Tom Diehl

My understanding is that this track was unavailable for decades due to some sort of licensing agreement or something ... but that never stopped Forgotten Hits from featuring some REALLY rare music within our pages. Thanks to Tom Diehl for sending this one along to share with our readers. (This ought to bring back a memory or two ... spaghetti anyone???) kk

... and, speaking of echo recordings ...

re: ECHO:
When I read the Steve Davidson comment about "Echo" in your August 19th Newsletter I was taken back in my memory bank to the time I was being shown around one of the early recording studios in Denver in the early 60s, or now that I'm thinking hard about it, it might have been a tour of the KIMN Radio Station Studios, (95 Fabulous KIMN). Anyway, what I remember is that I was surprised when my guide opened a door and said ... "and here's the echo chamber" ... and we walked in. It was a long narrow concrete and tile room probably 20 feet long and 5 feet wide, and it had an echo like when you sing in the shower. It had a narrow sort of square tube running down the center of it that was maybe 10 inches high. I don't know what that was for, maybe to contain wiring. At one end there was a microphone, and at the other end there was a speaker. I think this might have been Band Box Records, but it might have been KIMN Studios, if they wanted echo for producing their in house commercials and jingles. So anyway, it might have been a small recording studio in Denver in the 60s, or it might have been KIMN Radio studios, but that was probably a standard set-up for "Echo" technology of those days, no matter how big the town was or how famous the recording studio was. So that is one way to get an echo, without overdubbing or a delayed playback, and I imagine there was this same type of "technology" being used even in some of the big major studios like Capital Records at some point in the early days, before overdubbing and WAY before electronic manipulation. I'll bet every studio had a dedicated "echo room" that they could use if they wanted to. There's one thing that should be noted concerning "echo effect" about the singers of the early days of recording ... the 1920s, 30, and 40s and later. Many of the top vocalists had a natural but trained quality in their voice that gave an effect to their tones that was a lot like 'echo'. When you listen to those early recordings you can hear that such singers as Frank Sinatra, Doris Day, Rosemary Clooney, Vaughan Monroe, Bing Crosby and even Tony Bennett, ALL sang without any "processed echo" in their recordings, but instead worked close to the mic and generated trained tones in their vocals that were lingering and probably very difficult to achieve. In my opinion, the effect is the same as an echo, and creates a very listenable lyric and an enjoyable total experience, even on the more up-tempo arrangements. The 'echo' that Gene Krupa and other drummers achieved in the early big band recordings, especially on the big beat sounds of their snare drums, was totally due to the natural echo of the stage area or the size of the recording studio. In the early 70s I was sitting with Bonnie Bramlett in front of the engineer's console one day at a huge Hollywood studio, listening to Elvis record, but he wasn't there in the studio. The giant orchestra in the studio just across the glass was playing along to his voice, which had been recorded somewhere else. I remember the engineer working with the echo on Elvis' voice and trying to balance the sound that was on the track he was working with, with the ear of the producer. He even asked US how WE thought it sounded. I like the echo that was already there, and Bonnie thought it was fine too, just the way it was. I remember how we thought we were in on something really BIG that day, and were nodding and smiling a lot to the music. It was a HUGE orchestra and an unforgettable experience. When the Walker Brothers recorded their tracks in London, all the instruments were played on one pass, in one giant session, and were mixed "on the fly" by the engineer as the music was being recorded, including the vocals. When you listen to their tracks now, knowing that fact, it gives you an entirely different respect for the quality of the musicians and for the microphone techniques of studio recording in those days. Of course there was 'echo' on those tracks, but the idea that those high quality and complicated Hal David arrangements, including big Tympanic Drum parts, Oboes and French Horns, and even small bells, was so accurate and exact in the mix ... well it's amazing to me, since I now use about 24 digital tracks on my productions, all individually mixed to TRY to get the sound I want, and it sometimes takes literally months for me to be satisfied (or give up). So "Hats Off" to The Walker Brothers ... Scott Engel, John Maus and Gary Leeds, (though they weren't really related), and of course also a salute to their Producer Johnny Franz, as well as in-studio Arrangers and "ears" Ivor Raymonde, Hal David, and Burt Bacharach. Veeder Van Dorn / The Moonrakers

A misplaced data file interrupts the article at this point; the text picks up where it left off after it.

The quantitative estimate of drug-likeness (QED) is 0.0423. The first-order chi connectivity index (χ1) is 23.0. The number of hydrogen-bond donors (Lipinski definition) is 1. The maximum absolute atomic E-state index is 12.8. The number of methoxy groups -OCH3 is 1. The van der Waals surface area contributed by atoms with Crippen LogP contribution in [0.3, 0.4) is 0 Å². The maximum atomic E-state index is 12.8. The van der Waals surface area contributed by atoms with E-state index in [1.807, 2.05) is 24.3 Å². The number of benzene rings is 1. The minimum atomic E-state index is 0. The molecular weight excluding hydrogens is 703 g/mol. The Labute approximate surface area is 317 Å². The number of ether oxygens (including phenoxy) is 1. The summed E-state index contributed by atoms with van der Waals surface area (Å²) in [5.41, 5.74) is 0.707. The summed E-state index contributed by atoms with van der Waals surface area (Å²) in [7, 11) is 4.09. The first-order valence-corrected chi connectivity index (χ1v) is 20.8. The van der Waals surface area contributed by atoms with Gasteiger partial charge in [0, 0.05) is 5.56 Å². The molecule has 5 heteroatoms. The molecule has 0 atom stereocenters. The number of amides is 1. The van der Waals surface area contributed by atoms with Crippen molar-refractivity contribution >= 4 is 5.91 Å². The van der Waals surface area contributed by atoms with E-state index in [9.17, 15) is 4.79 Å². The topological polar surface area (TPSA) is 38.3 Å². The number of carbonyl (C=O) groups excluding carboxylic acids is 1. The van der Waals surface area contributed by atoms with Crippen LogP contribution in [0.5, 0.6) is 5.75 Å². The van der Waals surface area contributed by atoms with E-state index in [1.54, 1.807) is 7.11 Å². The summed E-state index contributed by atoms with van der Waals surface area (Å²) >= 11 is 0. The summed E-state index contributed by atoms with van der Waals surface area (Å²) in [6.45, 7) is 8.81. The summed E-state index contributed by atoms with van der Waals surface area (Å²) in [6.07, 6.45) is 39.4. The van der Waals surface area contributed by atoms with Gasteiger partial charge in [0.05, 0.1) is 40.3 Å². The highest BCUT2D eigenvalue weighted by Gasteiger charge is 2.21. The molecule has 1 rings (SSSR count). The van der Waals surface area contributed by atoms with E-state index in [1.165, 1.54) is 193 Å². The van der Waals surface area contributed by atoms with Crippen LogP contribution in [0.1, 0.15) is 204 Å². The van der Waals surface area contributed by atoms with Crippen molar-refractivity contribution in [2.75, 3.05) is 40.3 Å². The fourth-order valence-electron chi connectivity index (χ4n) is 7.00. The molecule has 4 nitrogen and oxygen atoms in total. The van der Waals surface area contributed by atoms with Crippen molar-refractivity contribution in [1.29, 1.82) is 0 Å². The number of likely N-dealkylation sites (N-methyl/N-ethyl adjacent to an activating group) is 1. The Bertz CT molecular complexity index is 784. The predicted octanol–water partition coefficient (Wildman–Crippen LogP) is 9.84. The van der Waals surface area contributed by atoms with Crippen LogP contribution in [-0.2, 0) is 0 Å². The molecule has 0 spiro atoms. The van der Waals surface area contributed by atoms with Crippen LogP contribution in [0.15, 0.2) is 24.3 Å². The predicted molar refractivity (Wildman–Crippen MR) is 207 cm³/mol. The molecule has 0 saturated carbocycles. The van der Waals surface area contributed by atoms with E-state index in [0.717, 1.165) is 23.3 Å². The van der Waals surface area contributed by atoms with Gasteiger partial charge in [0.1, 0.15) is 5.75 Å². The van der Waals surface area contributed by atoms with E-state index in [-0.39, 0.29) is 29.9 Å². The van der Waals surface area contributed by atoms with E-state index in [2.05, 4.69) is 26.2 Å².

I passed your note along to Vic Flick, who did a number of recording dates with The Walker Brothers way back when to see if he could shed any insight into some of the techniques used on these sessions. Here's what Vic had to say:
Hi Kent,